A Short Video of some Motifs/Techniques Learned in the Free Courses!
According to Webster's Dictionary, an "etui" is a small ornamental case. The word is believed to first have appeared in the common English language around the year 1611.
Today, we usually apply the word for a small sewing organizer that has been embellished in some way. Usually, these are rolled or folded and closed with a clasp or ties of some manner. Boxes with lids that have inside pockets and other organizational elements are also in this category; but usually small in size...to be considered "delicate".
Here are some photos of one I finished this morning. Simple, but enjoyable sewing just the same. This specific one is constructed of an Outer Layer which has some embroidery and a hook/eye closure.
It has as an Inner Layer that contains a large pocket, smaller pockets with embroidery accents, and an elastic band.
The large pocket can hold a small pin cushion, also with embroidery, or items that do not fit within the elastic band; such as this little box of straight pins.
The elastic band can secure pins, pencils, seam rippers, stiletto, tweezers, snips, glasses, etc...anything that can be placed under an elastic band.
The embellished pockets are sized to hold a pair of embroidery scissors and a thimble.
Once you decide how large you want the rolled or folded Etui to be (this one is about 6" x 9") then repeat the length for the number of "folds" you want. Add a "flap" to secure a clasp, or omit and add ribbon to tie the finished item.The overall cut size of this one was about 9.75" by 22.00" before sewing any seams.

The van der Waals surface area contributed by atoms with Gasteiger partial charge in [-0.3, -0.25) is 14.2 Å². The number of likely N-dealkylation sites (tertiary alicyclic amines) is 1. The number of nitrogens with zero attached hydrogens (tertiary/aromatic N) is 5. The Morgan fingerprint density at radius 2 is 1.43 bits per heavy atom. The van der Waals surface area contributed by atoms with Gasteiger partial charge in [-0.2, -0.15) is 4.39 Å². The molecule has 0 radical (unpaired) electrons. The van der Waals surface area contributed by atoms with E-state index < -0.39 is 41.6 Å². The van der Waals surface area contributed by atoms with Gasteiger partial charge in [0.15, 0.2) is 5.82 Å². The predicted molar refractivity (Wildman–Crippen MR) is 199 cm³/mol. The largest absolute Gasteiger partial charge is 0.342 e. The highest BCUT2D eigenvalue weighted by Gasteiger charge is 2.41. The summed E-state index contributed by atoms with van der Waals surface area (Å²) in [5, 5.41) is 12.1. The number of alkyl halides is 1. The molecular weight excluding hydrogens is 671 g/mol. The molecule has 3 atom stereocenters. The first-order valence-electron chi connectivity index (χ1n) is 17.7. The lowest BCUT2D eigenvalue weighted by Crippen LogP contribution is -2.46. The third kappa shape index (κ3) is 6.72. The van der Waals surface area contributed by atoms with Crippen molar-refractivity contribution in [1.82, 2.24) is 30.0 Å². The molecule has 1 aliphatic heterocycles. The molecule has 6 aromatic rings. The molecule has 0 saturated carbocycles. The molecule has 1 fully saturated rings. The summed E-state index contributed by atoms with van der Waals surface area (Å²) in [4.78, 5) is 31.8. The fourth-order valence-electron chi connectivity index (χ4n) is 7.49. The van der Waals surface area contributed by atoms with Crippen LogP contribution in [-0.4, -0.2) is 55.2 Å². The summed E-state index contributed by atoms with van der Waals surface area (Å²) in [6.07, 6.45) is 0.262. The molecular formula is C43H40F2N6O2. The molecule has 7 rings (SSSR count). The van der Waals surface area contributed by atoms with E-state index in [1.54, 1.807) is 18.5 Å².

Select embroidery designs for at least one of the outside sections and some smaller designs for the inside pockets. I selected a wool for the outside fabric, small pockets, and pin cushion; but, cotton or silk would have been wonderful to work with as well. The inside should be reinforced to hold the weight of the pockets. I used fusible fleece for the inside fabric and medium weight knit fusible interfacing on the wool so it would hold it's shape. Recommend you draw your entire Etui out on paper so you can "play around" with the position of pockets, etc. It's a good idea to place the individual tools you might be using down on this paper pattern so you can be assured that the final Etui will actually hold what you need it to secure. Have fun designing and creating your own version!
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